I went kayaking for the first time last summer. It ended badly with a near-drowning and rescue out of the Chesapeake Bay. I spent a year not going kayaking again. Spending a lot of time on an island and being a sea glass hunter meant I really wanted to try again, but I couldn’t shake the visions of being tossed around in the bay, unable to get back into my kayak.
A friend from the book club asked if I wanted to go out and kayak with her. I had flashbacks of being left behind by the other kayaker. She assured me we’d only go out into the Choptank River, in four feet of water, so if I flipped over, I could just stand up. I could do standing, I figured. So a few months ago I went out with her. It was blissful. Loved it. In calm waters on a low tide, we could make it to the best sea glass hunting beach I’ve ever seen, and I found amazing and rare colors. We went out a few more times, and I was hooked.
Kayaking is great exercise. Normally I only exercise primarily my lower body (read: shake my ass in hip-hop cardio class), and paddling is a great workout for the upper body. Kayaking alone to an abandoned beach is absolutely the most peaceful state in which I’ve ever existed. Not to go all new-agey, but it truly restores my soul. The island in general is like one huge life iPhone charger; when my batteries are low, I need to charge them with bay breezes, Great Blue Herons and sweet silence.
Spending time kayaking over the last few months has taught me a few things that apply to life in general:
- The tides govern all, and you have no control over them. But you should understand the tides. My tide chart app lets me know when low tide is and I leave an hour before. Kayaking at high tide can be a bad idea. The tides change quickly, the currents can suck you in the opposite direction you intended to go and sometimes you have to work hard just to stay afloat. Ditto weather: you can’t control it, but you can check it. Storms can suck, so you want to be ready.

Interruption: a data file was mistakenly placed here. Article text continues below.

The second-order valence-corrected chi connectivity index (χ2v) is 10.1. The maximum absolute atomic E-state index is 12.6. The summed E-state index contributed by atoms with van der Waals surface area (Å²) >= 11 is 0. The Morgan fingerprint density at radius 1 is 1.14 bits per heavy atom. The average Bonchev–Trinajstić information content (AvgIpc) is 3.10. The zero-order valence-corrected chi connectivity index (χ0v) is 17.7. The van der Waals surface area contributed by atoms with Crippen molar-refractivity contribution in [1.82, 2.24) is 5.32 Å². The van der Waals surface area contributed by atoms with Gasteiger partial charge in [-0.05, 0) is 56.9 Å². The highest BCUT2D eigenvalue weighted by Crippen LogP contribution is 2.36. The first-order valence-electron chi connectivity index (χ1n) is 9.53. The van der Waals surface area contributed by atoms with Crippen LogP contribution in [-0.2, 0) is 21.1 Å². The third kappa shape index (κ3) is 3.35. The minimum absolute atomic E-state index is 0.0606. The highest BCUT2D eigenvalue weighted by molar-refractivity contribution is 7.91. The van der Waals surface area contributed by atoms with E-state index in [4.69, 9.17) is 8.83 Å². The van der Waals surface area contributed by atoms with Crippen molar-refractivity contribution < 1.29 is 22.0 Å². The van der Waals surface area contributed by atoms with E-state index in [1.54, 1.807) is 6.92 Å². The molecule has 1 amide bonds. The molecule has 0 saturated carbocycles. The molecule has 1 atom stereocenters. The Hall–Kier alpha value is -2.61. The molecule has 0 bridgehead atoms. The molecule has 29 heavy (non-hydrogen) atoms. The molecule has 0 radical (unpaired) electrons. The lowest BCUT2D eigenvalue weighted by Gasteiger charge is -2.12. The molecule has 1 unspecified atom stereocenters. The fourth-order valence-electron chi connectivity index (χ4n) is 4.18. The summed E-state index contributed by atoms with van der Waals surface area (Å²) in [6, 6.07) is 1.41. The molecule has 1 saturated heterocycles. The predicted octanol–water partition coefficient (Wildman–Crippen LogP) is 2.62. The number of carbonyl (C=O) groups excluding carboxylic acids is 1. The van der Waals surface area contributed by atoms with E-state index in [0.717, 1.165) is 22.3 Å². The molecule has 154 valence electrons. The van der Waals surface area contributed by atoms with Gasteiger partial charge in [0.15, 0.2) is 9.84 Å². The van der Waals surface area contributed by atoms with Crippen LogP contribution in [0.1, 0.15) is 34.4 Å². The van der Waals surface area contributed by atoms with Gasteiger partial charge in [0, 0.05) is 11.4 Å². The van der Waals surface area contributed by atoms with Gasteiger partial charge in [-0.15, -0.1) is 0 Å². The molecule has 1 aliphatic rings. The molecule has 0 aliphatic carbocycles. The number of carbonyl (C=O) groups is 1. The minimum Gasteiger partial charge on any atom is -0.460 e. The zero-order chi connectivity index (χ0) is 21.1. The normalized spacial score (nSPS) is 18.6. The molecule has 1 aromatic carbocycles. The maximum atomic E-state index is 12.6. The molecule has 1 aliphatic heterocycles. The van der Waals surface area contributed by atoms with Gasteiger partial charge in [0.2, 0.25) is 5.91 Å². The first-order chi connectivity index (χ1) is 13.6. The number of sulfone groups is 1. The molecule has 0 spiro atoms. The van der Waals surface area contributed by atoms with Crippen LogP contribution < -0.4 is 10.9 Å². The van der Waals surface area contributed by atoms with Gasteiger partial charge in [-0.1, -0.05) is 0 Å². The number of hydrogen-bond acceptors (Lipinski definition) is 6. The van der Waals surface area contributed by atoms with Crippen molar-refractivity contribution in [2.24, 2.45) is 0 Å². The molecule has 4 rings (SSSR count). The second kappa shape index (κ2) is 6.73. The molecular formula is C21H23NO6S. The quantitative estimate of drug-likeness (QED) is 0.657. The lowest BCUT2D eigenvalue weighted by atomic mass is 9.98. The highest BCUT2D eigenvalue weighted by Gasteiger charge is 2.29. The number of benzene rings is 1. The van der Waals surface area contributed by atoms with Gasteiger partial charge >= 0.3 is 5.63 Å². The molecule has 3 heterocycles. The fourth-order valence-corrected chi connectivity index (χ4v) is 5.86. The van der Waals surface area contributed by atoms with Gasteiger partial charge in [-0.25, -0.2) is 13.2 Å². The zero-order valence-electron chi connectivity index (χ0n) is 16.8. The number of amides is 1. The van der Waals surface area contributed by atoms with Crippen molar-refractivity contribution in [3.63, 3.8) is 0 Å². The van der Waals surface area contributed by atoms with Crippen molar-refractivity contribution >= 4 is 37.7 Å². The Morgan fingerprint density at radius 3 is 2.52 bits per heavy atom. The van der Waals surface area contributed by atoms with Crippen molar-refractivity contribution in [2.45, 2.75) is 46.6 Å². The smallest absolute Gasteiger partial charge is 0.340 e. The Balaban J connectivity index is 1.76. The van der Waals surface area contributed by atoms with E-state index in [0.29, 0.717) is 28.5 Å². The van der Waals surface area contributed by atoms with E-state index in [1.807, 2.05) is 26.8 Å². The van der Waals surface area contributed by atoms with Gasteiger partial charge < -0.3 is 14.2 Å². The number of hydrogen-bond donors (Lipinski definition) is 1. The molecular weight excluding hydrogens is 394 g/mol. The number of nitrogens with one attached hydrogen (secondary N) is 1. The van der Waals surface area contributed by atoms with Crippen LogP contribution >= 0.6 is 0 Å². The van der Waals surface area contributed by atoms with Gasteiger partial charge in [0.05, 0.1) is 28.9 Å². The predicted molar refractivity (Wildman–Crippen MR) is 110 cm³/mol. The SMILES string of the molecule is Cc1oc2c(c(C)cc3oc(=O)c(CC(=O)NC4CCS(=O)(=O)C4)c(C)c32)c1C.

- It’s all about balance. When you launch a kayak, you learn to quickly adjust your stance so it’s wide and low until you’re seated. Jump in too fast, or too far to one side? And you’ll find yourself underwater. Put too much crap in the front or the back of the boat, and it throws off your steering when you row. You gotta try to keep the balance.
- Know your destination. Where are you going in the kayak? Depending on what kind of person you are, this can matter. You can sit around for an hour measuring mile distance, wind strength, water depth and all kinds of factors that will affect your trip. At low tide, I just get in the boat and go, because I think it’s more about the journey than the destination, like they say in all the motivational posters.
- Bring supplies. What you planned as a three-hour tour can end up as eight hours because you discovered a beach you swear no one’s ever seen before. So bring a bag containing water, granola bars, sunscreen and bug spray. If it’s a hot, sunny day you don’t want to end up dehydrated and starving.
- Communications are important. I only bring my iPhone (in a zip-lock bag) mainly because the EMTs at the fire hall have a boat and are super cute, so I envision a damsel-in-distress rescue at some point. What I end up using my phone for more than anything, though, is the Notes function. As a writer, most of my ideas come when I’m out on the water paddling. It’s amazing what clearing your mind can do to make you think of something. I’m too dumb to remember the ideas, though, so I jot down article ideas for later.
- Ride the waves. Sometimes, when paddling against the current, it feels like you’re going uphill slowly. You just work and work and pull and pull against that water and it takes forever to get where you’re going. But once in awhile, the tide and the wind and the current are just right, and you have two choices. You can keep paddling like a champ because you’ll go even faster, or you can choose, just for a few minutes, to cruise, and let the forces of nature take you toward your destination, even if you’re not sure what that is.